I am a tailwheel CFI and recommend some dual wheel landings before trying it in your BYF. However, if you choose to do it yourself here are my suggestions.
First, do all of the following on a good size airport with a long wide runway.
Make several takeoffs and aborted takeoffs that include high speed taxi with the tail in the air. Practice pitch control to keep the aircraft in a slow cruise attitude. If the tail is too high there is a lot of weight on the main gear and steering is overly sensitive. Tail to low and forward visibility is compromised and you are doing more of a three point landing.
Make several low passes down the runway at 1.3 to 1.5 Vso each one getting lower and lower until you can fly about 6 inches or less off the surface without touching. Once that is mastered reduce power slightly once established at the 6 inch or less height. Hold altitude with pitch for a second or two then hold attitude for a second or so. How long all that takes depends on the initial speed and amount of power remaining. What follows is the important part.
You decide when it is time to land. Pitch attitude should be the same or slightly more nose up than what was practiced in phase 1. When you are ready to touch down slightly relax the back pressure on the stick and the aircraft will very shortly sink onto the runway. Before or at the instant of touchdown the stick needs to be moving forward, slowly at first and with the speed of movement gradually increasing. All of the above from the time you decide to touch down to this point takes place in a half second or less. At this time you are firmly, but not too firmly, on the ground. Establish the pitch attitude practiced in phase 1 above and hold it until you are well below stall speed.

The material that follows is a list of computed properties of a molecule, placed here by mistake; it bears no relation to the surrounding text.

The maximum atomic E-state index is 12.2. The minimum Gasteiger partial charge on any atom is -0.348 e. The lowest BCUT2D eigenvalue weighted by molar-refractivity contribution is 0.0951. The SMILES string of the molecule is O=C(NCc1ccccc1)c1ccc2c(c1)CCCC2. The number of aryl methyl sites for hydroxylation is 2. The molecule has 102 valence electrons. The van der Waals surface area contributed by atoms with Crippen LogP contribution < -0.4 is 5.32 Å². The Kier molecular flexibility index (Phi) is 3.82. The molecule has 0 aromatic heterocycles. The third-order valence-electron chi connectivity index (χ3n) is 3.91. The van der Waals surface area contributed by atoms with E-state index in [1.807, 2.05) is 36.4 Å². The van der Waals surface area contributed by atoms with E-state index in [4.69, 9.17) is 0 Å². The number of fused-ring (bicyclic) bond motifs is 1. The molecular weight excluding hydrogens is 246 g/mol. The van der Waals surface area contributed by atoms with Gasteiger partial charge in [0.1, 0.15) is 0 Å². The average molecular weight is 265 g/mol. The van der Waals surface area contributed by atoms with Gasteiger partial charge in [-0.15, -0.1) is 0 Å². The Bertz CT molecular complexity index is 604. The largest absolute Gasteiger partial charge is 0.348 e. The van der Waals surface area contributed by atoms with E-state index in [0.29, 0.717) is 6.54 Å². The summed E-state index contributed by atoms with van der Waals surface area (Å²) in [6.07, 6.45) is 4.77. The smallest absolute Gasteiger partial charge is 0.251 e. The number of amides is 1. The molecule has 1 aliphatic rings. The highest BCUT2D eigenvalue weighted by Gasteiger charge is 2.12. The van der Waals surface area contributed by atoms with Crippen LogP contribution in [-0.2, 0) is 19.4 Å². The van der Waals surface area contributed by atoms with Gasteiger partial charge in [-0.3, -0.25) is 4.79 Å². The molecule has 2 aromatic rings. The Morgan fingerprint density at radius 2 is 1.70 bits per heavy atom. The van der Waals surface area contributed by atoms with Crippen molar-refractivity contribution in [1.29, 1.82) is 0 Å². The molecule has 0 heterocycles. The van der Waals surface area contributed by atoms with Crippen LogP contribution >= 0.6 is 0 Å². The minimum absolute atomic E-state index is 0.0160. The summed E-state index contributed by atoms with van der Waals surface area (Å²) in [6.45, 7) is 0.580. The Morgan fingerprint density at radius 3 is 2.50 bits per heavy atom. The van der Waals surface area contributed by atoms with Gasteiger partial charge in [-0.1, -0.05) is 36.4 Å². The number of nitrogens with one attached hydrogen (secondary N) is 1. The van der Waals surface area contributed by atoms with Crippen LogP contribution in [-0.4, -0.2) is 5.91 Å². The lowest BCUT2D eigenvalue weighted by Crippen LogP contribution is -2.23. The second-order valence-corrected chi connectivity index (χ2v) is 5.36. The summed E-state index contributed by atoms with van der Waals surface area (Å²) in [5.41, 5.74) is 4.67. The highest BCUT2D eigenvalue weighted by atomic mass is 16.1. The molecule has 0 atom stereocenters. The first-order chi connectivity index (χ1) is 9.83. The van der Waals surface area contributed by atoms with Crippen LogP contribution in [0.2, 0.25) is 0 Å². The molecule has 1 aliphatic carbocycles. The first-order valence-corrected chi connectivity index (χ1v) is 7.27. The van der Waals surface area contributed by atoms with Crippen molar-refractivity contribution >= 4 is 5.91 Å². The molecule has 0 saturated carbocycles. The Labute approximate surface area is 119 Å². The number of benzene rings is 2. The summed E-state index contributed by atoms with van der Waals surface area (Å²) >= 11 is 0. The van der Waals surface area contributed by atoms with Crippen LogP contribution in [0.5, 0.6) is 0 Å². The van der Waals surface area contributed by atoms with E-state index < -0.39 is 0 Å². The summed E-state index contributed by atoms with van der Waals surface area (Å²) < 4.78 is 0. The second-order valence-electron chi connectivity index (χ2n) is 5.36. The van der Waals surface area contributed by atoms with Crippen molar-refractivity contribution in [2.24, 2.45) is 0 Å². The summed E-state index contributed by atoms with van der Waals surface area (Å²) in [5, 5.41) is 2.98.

Put the tail down at too high of speed and the wing will lift and a cross wind can blow you across the runway. Put the tail down at too low of speed and you will lose rudder effectiveness and weathervane into the wind. No cross wind and hold the tail up too long and you lose elevator control and the tail falls to the ground. You want to lower the tail wheel to the ground gradually.
Once the tail is on the ground, quickly transition to full aft stick, same as always while taxiing into the wind, to keep weight on the tailwheel and maintain good tail wheel steering. Of course you need to maintain good directional control throughout the above practice. If you are having uncommanded and poorly corrected directional changes suspend the wheel landing training and return to conventional landing practice. I will not let a student use more than half of the runway width. He owns the center half; I own both edge quarters. If the student gets on my half he buys a runway light. If you have never priced a runway light, you do not want to know how much they cost; about half the price of the airplane.
Make the decision to do a wheel landing on down wind, not on short final or in the flair. Fly the approach at a faster than normal speed as you would if there were a gusty crosswind. Rule of thumb is add half the steady wind plus the full gust value up to 20 knots. Example: wind 12 G 17 add 6+5 or 11 knots. In calm winds add 5 knots on final for a wheel landing. Keep some power on through touchdown until you get the hang of it. Use the standard bounce recovery procedure - add power and go around.
If you can do the above without ever getting excited or worried, you will be OK. Just remember, you can pay the instructor of the doctor & mechanic; it's your choice.